Worshipping the bottom line

Earby library

Earby library

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When are the cuts which we read about every week going to stop?

If it’s not the end of the line for smaller libraries, it’s banks closing more branches.

If it’s not schools having millions of pound slashed from their budgets, it’s JobCentres earmarked for closure.

Almost a decade on from financial crisis we are still being hit hard, hit hard seemingly just about every day of the week.

I, in some ways, understand any operation like a bank which is seeing more and more of its business done on line deciding to cut back on premises.

Indeed the branch I had an account with for more than three decades no longer exists, my own use of internet banking being part of the problem.

But I cannot understand how, with a growing student population and new demands thrust upon schools with the insatiable need for new homes in prime locations, effective funding cuts to the education system can make any sense.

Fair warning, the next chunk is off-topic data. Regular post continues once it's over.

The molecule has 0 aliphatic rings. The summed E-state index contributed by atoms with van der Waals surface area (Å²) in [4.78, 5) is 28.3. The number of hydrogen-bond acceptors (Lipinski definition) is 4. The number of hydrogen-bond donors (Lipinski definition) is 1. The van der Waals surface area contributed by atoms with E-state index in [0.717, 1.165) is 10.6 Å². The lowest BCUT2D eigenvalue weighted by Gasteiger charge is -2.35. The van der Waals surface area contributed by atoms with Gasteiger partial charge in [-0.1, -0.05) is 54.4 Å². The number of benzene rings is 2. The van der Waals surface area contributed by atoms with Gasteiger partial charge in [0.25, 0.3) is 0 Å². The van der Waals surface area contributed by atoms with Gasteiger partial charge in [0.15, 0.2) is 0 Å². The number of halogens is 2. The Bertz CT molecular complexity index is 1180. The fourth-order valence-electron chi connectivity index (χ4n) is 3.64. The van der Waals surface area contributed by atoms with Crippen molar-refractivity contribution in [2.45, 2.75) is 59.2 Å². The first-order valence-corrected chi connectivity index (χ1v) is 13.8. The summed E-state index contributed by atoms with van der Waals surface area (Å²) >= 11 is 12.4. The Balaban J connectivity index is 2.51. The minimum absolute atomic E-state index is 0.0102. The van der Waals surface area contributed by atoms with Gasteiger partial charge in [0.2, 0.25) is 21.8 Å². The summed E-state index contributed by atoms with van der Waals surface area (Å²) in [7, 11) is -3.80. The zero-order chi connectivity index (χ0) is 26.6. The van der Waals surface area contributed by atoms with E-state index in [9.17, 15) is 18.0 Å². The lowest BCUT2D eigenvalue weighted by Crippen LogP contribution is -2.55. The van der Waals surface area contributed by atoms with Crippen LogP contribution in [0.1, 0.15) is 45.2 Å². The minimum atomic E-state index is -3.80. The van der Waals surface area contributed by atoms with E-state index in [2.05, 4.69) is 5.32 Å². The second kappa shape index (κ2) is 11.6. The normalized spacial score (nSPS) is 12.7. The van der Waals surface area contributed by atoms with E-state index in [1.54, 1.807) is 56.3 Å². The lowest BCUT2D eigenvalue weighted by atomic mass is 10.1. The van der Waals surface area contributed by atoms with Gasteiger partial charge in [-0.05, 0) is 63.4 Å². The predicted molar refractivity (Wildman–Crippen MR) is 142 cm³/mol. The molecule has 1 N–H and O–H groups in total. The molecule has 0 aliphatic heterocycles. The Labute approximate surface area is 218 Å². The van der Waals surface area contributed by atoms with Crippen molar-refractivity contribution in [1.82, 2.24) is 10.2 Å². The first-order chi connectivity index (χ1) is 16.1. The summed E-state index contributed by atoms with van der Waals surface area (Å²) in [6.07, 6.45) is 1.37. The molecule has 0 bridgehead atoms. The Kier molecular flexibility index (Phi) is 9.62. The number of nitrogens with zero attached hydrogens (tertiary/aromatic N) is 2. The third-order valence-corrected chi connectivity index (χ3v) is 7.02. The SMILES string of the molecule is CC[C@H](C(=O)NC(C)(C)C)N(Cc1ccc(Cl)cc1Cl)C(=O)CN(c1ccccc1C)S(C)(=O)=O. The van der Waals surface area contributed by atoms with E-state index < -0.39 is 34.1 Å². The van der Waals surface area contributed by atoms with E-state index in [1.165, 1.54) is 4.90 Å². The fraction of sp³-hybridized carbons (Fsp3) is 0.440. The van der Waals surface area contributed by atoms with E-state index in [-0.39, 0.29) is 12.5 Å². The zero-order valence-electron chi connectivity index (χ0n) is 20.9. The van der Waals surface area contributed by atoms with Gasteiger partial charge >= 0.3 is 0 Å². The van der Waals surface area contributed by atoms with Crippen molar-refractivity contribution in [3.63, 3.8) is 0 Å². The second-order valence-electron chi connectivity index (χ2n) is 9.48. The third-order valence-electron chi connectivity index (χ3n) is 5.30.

Libraries are one of the core activities of our county council and we have been receiving a gold standard of library provision for as long as I can remember.

Now that is no longer the case as councillors who I cannot believe for a moment entered politics to close things down are being forced to do just that.

And it is not just schools and libraries, it is social care and other vital provision which should be safeguarded and is now being discarded in the incessant worship of the bottom line.

When are the cuts which we read about every week going to stop, I will ask again.

I know our borough and county councils face another two or three years of purgatory and it is difficult to see what they can cut next.

What other gold standard services will be downgraded?

Which other services will disappear altogether?

If the cuts go on for much longer and bite much deeper will worshipping the bottom line produce the end result of no local authorities at all?